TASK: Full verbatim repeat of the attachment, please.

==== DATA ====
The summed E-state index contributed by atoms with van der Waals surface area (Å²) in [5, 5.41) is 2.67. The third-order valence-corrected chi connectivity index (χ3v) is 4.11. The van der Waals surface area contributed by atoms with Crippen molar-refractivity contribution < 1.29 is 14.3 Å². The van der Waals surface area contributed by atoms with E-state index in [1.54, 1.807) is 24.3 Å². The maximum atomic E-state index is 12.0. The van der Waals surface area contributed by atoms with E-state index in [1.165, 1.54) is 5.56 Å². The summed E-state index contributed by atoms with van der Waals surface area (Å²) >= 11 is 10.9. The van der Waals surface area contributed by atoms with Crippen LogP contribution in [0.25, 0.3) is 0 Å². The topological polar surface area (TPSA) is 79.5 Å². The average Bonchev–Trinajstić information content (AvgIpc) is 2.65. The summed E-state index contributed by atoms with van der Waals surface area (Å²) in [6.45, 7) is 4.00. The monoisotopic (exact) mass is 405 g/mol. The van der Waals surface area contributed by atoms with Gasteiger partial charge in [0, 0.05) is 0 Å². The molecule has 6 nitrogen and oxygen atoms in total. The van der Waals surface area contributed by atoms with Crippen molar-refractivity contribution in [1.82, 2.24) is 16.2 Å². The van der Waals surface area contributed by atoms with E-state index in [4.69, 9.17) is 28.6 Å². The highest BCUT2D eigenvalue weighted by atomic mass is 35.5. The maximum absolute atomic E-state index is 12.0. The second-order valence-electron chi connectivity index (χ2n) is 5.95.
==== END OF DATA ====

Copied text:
The summed E-state index contributed by atoms with van der Waals surface area (Å²) in [5, 5.41) is 2.67. The third-order valence-corrected chi connectivity index (χ3v) is 4.11. The van der Waals surface area contributed by atoms with Crippen molar-refractivity contribution < 1.29 is 14.3 Å². The van der Waals surface area contributed by atoms with E-state index in [1.54, 1.807) is 24.3 Å². The maximum atomic E-state index is 12.0. The van der Waals surface area contributed by atoms with E-state index in [1.165, 1.54) is 5.56 Å². The summed E-state index contributed by atoms with van der Waals surface area (Å²) >= 11 is 10.9. The van der Waals surface area contributed by atoms with Crippen LogP contribution in [0.25, 0.3) is 0 Å². The topological polar surface area (TPSA) is 79.5 Å². The average Bonchev–Trinajstić information content (AvgIpc) is 2.65. The summed E-state index contributed by atoms with van der Waals surface area (Å²) in [6.45, 7) is 4.00. The monoisotopic (exact) mass is 405 g/mol. The van der Waals surface area contributed by atoms with Gasteiger partial charge in [0, 0.05) is 0 Å². The molecule has 6 nitrogen and oxygen atoms in total. The van der Waals surface area contributed by atoms with Crippen molar-refractivity contribution in [1.82, 2.24) is 16.2 Å². The van der Waals surface area contributed by atoms with E-state index in [4.69, 9.17) is 28.6 Å². The highest BCUT2D eigenvalue weighted by atomic mass is 35.5. The maximum absolute atomic E-state index is 12.0. The second-order valence-electron chi connectivity index (χ2n) is 5.95.